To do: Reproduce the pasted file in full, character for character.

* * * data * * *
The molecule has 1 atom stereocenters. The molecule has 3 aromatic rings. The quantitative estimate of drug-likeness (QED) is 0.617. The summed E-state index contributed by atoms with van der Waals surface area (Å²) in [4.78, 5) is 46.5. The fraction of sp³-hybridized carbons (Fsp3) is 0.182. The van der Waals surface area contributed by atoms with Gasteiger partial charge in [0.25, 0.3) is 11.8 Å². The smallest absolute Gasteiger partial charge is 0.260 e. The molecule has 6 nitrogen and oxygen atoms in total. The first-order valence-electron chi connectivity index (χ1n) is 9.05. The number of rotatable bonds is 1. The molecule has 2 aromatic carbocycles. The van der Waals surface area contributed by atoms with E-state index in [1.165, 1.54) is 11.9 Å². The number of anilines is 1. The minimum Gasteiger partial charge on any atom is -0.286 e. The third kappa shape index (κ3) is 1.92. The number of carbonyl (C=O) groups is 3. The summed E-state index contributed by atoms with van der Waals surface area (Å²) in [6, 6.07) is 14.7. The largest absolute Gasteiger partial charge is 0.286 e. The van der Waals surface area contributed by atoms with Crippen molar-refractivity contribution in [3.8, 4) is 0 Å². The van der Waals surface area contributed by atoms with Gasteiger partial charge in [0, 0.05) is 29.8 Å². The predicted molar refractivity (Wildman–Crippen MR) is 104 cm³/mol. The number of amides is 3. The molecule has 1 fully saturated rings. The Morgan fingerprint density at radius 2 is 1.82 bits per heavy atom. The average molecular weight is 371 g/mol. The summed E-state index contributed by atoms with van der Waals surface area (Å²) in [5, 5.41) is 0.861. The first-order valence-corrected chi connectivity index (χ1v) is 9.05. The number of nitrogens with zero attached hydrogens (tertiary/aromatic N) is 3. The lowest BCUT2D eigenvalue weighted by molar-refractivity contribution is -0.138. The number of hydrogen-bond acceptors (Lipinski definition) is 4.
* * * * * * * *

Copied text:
The molecule has 1 atom stereocenters. The molecule has 3 aromatic rings. The quantitative estimate of drug-likeness (QED) is 0.617. The summed E-state index contributed by atoms with van der Waals surface area (Å²) in [4.78, 5) is 46.5. The fraction of sp³-hybridized carbons (Fsp3) is 0.182. The van der Waals surface area contributed by atoms with Gasteiger partial charge in [0.25, 0.3) is 11.8 Å². The smallest absolute Gasteiger partial charge is 0.260 e. The molecule has 6 nitrogen and oxygen atoms in total. The first-order valence-electron chi connectivity index (χ1n) is 9.05. The number of rotatable bonds is 1. The molecule has 2 aromatic carbocycles. The van der Waals surface area contributed by atoms with E-state index in [1.165, 1.54) is 11.9 Å². The number of anilines is 1. The minimum Gasteiger partial charge on any atom is -0.286 e. The third kappa shape index (κ3) is 1.92. The number of carbonyl (C=O) groups is 3. The summed E-state index contributed by atoms with van der Waals surface area (Å²) in [6, 6.07) is 14.7. The largest absolute Gasteiger partial charge is 0.286 e. The van der Waals surface area contributed by atoms with Crippen molar-refractivity contribution in [3.8, 4) is 0 Å². The van der Waals surface area contributed by atoms with Gasteiger partial charge in [0, 0.05) is 29.8 Å². The predicted molar refractivity (Wildman–Crippen MR) is 104 cm³/mol. The number of amides is 3. The molecule has 1 fully saturated rings. The Morgan fingerprint density at radius 2 is 1.82 bits per heavy atom. The average molecular weight is 371 g/mol. The summed E-state index contributed by atoms with van der Waals surface area (Å²) in [5, 5.41) is 0.861. The first-order valence-corrected chi connectivity index (χ1v) is 9.05. The number of nitrogens with zero attached hydrogens (tertiary/aromatic N) is 3. The lowest BCUT2D eigenvalue weighted by molar-refractivity contribution is -0.138. The number of hydrogen-bond acceptors (Lipinski definition) is 4.